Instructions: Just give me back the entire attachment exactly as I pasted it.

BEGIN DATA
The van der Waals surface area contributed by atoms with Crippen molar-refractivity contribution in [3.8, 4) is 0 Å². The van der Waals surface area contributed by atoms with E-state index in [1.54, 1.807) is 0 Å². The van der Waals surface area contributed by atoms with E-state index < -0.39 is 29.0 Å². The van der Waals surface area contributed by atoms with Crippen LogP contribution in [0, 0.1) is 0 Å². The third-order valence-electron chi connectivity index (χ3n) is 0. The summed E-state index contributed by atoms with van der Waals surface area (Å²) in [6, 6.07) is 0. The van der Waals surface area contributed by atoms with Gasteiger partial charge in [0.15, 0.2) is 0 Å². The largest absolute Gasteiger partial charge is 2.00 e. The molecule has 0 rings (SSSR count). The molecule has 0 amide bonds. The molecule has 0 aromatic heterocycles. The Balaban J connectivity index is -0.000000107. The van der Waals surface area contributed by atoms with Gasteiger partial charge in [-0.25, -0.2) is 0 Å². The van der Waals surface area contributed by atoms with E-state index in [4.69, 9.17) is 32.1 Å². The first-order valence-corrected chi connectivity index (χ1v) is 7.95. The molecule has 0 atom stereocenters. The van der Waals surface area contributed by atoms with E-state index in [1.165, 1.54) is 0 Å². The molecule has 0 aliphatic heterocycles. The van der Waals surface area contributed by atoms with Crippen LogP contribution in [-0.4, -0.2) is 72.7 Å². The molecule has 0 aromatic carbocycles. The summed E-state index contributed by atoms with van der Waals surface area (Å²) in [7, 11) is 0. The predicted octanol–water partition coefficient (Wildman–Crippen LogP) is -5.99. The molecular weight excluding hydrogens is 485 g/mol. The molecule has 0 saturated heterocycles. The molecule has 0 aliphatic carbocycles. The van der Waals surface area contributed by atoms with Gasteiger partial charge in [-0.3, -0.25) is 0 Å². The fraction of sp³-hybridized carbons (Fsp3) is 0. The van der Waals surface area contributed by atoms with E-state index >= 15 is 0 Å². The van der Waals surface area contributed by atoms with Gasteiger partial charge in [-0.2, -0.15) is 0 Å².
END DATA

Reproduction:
The van der Waals surface area contributed by atoms with Crippen molar-refractivity contribution in [3.8, 4) is 0 Å². The van der Waals surface area contributed by atoms with E-state index in [1.54, 1.807) is 0 Å². The van der Waals surface area contributed by atoms with E-state index < -0.39 is 29.0 Å². The van der Waals surface area contributed by atoms with Crippen LogP contribution in [0, 0.1) is 0 Å². The third-order valence-electron chi connectivity index (χ3n) is 0. The summed E-state index contributed by atoms with van der Waals surface area (Å²) in [6, 6.07) is 0. The van der Waals surface area contributed by atoms with Gasteiger partial charge in [0.15, 0.2) is 0 Å². The largest absolute Gasteiger partial charge is 2.00 e. The molecule has 0 rings (SSSR count). The molecule has 0 amide bonds. The molecule has 0 aromatic heterocycles. The Balaban J connectivity index is -0.000000107. The van der Waals surface area contributed by atoms with Gasteiger partial charge in [-0.25, -0.2) is 0 Å². The van der Waals surface area contributed by atoms with E-state index in [4.69, 9.17) is 32.1 Å². The first-order valence-corrected chi connectivity index (χ1v) is 7.95. The molecule has 0 atom stereocenters. The van der Waals surface area contributed by atoms with E-state index in [1.165, 1.54) is 0 Å². The molecule has 0 aliphatic heterocycles. The van der Waals surface area contributed by atoms with Crippen LogP contribution in [-0.4, -0.2) is 72.7 Å². The molecule has 0 aromatic carbocycles. The summed E-state index contributed by atoms with van der Waals surface area (Å²) in [7, 11) is 0. The predicted octanol–water partition coefficient (Wildman–Crippen LogP) is -5.99. The molecular weight excluding hydrogens is 485 g/mol. The molecule has 0 saturated heterocycles. The molecule has 0 aliphatic carbocycles. The van der Waals surface area contributed by atoms with Gasteiger partial charge in [-0.3, -0.25) is 0 Å². The fraction of sp³-hybridized carbons (Fsp3) is 0. The van der Waals surface area contributed by atoms with E-state index >= 15 is 0 Å². The van der Waals surface area contributed by atoms with Gasteiger partial charge in [-0.2, -0.15) is 0 Å².